Coming into 2017, Michael Wacha’s role was up in the air. There have always been questions about his durability, and his 2016 ERA was over 5. This year, calls to move him to the bullpen peaked in late June, after a six-start stretch when Wacha failed to get past the 4th inning five times. After his start against Philadelphia on June 21, he had a 4.76 ERA.
As of this writing, Wacha’s ERA is down to 3.71 (35th among qualified SP), and he owns a sparkling 3.32 FIP. That FIP is best on the Cardinals, and 13th among qualified SP. He has 2.1 fWAR in 94.2 IP, which, just to give you an idea of how good that is, pencils out to 4.5 fWAR per 200 innings. Wacha’s pitched at an All-Star level this year.
What’s going on here?
As with all pitchers all the time, a large part of the answer is going to be “we don’t know.” Maybe his arm feels good for the first time in a while, or there’s a mechanical tweak to credit, or something has changed mentally for him. The best we can do is look at the observable data we have, and see what it tells us.
Conclusion 1: A lot of it might just be noise.
Wacha’s season-by-season ERA looks like a guy who was lost and now is found:
But his annual FIP paints a different picture:
FIP makes Wacha look like a guy who fell off toward average after a great debut, but has stayed consistently better (at least a little) than average. Viewed through the lens of FIP, Wacha’s 2017 performance is an improvement over last year, yes, but it’s somewhat more modest than the story told by his ERA. And when you add in xFIP (which attempts to eliminate the noise introduced to FIP by short-term peaks and valleys in a pitcher’s home run rate), Wacha’s rebound looks even more modest:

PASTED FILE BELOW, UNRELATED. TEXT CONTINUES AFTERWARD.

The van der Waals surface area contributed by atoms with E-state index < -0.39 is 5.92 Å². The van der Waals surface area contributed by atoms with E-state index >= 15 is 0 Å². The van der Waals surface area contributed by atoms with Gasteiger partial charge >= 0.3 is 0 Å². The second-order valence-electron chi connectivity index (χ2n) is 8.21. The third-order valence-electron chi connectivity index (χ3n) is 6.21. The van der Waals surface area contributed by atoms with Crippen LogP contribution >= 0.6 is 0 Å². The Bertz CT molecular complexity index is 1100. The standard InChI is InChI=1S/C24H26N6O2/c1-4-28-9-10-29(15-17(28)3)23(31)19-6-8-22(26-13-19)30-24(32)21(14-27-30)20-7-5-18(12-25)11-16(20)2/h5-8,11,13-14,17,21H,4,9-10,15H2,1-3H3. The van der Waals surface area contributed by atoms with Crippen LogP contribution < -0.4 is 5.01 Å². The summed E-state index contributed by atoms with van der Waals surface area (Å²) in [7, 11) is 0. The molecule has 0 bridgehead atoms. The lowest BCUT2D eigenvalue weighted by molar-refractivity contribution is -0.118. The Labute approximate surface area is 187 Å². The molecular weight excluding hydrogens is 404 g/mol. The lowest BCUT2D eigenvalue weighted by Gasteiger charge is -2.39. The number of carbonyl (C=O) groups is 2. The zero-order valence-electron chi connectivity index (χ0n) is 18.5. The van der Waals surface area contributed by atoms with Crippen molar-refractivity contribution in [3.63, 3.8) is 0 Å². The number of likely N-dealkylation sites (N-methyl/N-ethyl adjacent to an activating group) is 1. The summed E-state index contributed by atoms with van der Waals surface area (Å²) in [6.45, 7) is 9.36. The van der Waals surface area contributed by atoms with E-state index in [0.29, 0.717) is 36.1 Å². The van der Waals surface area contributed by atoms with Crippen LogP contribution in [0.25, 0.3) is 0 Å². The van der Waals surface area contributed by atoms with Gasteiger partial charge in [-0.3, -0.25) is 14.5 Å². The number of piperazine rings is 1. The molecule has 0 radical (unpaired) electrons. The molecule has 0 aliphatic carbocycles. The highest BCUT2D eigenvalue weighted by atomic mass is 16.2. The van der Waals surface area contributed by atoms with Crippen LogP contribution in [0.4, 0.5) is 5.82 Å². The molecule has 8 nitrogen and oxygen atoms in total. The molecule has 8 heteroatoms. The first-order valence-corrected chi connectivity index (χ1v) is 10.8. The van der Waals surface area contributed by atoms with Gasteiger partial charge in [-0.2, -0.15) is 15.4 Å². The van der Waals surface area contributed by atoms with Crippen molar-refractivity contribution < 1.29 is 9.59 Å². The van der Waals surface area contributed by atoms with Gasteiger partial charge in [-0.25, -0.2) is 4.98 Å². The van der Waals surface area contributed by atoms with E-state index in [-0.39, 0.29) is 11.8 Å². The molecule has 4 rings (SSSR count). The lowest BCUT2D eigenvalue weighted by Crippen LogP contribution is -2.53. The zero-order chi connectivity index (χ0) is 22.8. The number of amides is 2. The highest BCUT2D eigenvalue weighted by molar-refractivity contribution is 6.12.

Wacha’s peripheral stats back up the idea that his collapse was overstated in the first place. Most notably, last year Wacha gave up the worst BABIP and LOB% (percentage of runners allowed who were stranded) in his career:
The unusually low strand rate looks like nothing but bad luck, i.e. the hits Wacha gave up came a bit more bunched up than usual. And there’s a skill to BABIP allowed, to some extent, but .334 would have placed him among the worst (or unluckiest) qualifying SP in 2016. We know the Cardinals had a really bad defense last year, and we also know that sometimes 138 innings of fluky BABIP can just happen for no apparent reason. All of which is to say, if you’re basing your impression of Wacha’s 2016 performance on his ugly number of runs allowed, I encourage you to reevaluate that. There’s a lot of reason to think he wasn’t that bad, and that this year’s much improved ERA is at least in part (maybe large part) an ordinary case of a bad ERA catching up with a good FIP.
Conclusion 2: A lot of it might not be noise.
I’m not convinced it’s all noise, though. It’s pretty easy to dig into Wacha’s 2017 numbers so far and find lots of places of real, albeit small, improvement. After dipping a bit below league average in 2015 and well below last year, Wacha’s strikeout rate has shot up to almost 24%, which is a couple points better than league average and Wacha’s best rate since his rookie season. Wacha’s also gotten hitters to take strikes a bit more than before (65.5% swing rate in the zone vs. 68.4% career), swing and miss in the zone more often (83% contact in the zone, 85% career), and whiff outside the zone more often (69.3% contact out of zone, 70.3% career). These aren’t eye-popping differences, but this stuff adds up to getting in better counts, and getting in good counts matters a ton.